The Countryside Alliance is to make an application to be registered as a charity.
Members of the pro-hunting organisation voted in favour of applying for charitable status at its annual general meeting in London last week.
Barney White-Spunner, the organisation’s executive chairman, wrote in its annual report that he would be asking members to back the move and said that he believed its work was charitable.
"It is becoming very clear that, although we are a membership organisation, what we do is for the benefit of the whole rural community," he wrote. "We may at times major on specific campaigns, and there are issues such as hunting and shooting that are hugely important, but when we do so we are promoting them as part of the wider fabric of our rural economy and community and for the deeper good of that community.
"What we have done over the past 15 years is essentially charitable – a seemingly endless list from mobile phone and broadband coverage, to affordable housing and village shops; from our outstanding awards programme, the Rural Oscars, to Post Offices, from fuel prices to fracking.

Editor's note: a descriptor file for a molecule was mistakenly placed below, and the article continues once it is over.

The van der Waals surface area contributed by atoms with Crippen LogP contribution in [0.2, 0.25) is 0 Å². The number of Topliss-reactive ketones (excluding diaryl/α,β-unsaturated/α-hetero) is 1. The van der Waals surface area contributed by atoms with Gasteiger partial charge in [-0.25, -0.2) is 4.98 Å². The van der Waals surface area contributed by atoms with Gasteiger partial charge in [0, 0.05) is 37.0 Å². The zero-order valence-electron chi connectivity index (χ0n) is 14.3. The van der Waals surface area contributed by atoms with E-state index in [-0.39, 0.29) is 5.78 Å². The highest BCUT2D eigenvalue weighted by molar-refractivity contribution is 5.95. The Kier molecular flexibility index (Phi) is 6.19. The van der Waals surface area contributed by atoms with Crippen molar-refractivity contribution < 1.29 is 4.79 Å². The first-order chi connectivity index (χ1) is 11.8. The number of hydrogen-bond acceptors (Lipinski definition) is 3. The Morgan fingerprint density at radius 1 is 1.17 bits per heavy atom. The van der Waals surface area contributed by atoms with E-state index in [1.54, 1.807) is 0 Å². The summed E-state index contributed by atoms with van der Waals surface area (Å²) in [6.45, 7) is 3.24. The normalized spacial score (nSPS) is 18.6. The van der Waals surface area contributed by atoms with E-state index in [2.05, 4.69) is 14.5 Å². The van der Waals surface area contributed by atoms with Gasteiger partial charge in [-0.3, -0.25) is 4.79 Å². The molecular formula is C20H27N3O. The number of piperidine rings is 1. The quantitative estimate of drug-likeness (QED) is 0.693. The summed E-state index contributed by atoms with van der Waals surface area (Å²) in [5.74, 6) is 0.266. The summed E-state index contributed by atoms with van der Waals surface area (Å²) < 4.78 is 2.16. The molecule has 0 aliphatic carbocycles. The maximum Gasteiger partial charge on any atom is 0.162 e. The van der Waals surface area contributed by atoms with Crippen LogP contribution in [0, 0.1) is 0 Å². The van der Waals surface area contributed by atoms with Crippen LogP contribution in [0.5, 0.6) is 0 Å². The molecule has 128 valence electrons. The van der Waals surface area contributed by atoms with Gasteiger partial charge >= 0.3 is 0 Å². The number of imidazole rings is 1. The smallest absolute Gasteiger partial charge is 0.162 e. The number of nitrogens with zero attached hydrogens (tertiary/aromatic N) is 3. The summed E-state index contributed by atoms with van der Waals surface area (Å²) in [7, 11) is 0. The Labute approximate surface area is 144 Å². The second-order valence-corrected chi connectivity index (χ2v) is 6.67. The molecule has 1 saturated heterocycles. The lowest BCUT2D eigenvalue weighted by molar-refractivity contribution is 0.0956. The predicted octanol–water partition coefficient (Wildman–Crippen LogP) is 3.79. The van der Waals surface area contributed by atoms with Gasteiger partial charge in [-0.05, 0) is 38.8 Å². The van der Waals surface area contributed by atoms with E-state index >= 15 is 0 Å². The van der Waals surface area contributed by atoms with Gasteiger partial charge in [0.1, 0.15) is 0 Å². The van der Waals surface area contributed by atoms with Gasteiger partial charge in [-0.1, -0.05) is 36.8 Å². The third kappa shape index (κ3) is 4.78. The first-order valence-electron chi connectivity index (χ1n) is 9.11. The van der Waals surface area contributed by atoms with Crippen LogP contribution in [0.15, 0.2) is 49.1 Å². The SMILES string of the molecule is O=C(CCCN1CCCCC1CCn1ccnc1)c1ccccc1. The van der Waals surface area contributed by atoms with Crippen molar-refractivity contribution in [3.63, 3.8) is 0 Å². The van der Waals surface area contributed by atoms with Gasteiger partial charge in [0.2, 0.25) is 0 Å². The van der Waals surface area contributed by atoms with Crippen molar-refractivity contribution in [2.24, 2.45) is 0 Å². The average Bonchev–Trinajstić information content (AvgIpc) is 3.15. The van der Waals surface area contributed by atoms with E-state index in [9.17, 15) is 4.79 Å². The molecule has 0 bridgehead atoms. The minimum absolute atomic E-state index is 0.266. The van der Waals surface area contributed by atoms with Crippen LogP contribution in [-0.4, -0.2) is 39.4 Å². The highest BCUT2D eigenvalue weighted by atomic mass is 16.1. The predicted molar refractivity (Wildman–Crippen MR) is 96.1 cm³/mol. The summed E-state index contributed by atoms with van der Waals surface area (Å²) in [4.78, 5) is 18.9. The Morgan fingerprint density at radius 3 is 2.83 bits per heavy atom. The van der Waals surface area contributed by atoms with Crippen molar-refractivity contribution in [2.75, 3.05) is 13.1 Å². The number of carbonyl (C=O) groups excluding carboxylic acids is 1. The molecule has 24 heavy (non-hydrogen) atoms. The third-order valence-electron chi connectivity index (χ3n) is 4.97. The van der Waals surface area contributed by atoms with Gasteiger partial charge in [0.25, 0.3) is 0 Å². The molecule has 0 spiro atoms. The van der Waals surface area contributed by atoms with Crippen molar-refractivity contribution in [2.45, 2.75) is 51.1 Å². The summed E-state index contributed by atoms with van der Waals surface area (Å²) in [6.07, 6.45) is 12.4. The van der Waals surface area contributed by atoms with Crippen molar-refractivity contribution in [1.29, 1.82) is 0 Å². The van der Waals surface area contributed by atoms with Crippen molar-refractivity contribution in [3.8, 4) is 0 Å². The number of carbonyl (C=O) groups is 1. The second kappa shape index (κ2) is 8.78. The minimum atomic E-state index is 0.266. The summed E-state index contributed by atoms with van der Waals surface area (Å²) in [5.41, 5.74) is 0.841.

"The evolution of the Countryside Alliance over a number of years has reached a point where its objects are charitable and, therefore, we have now concluded that the time has come to register as a charity. Becoming a registered charity, with all its attendant responsibilities and accountability, will be for the benefit of the organisation and will lend greater authority and weight to our voice on the issues we always have and always will address."
The organisation, which has a charitable arm called the Countryside Alliance Foundation, is expected to put in an application to the Charity Commission in the next few weeks.
The alliance, which spent almost £2.9m of its £4.7m income in 2013 on campaigning, is chaired by Kate Hoey, the Labour MP for Vauxhall.
Simon Hart, Conservative MP for Camarthen West and South Pembrokeshire, was chief executive of the alliance before he entered parliament and remains involved with the organisation as a board member.
The organisation has been a vocal critic of the RSPCA in recent years over issues including the animal charity’s private prosecutions of hunt members and its opposition to the badger cull.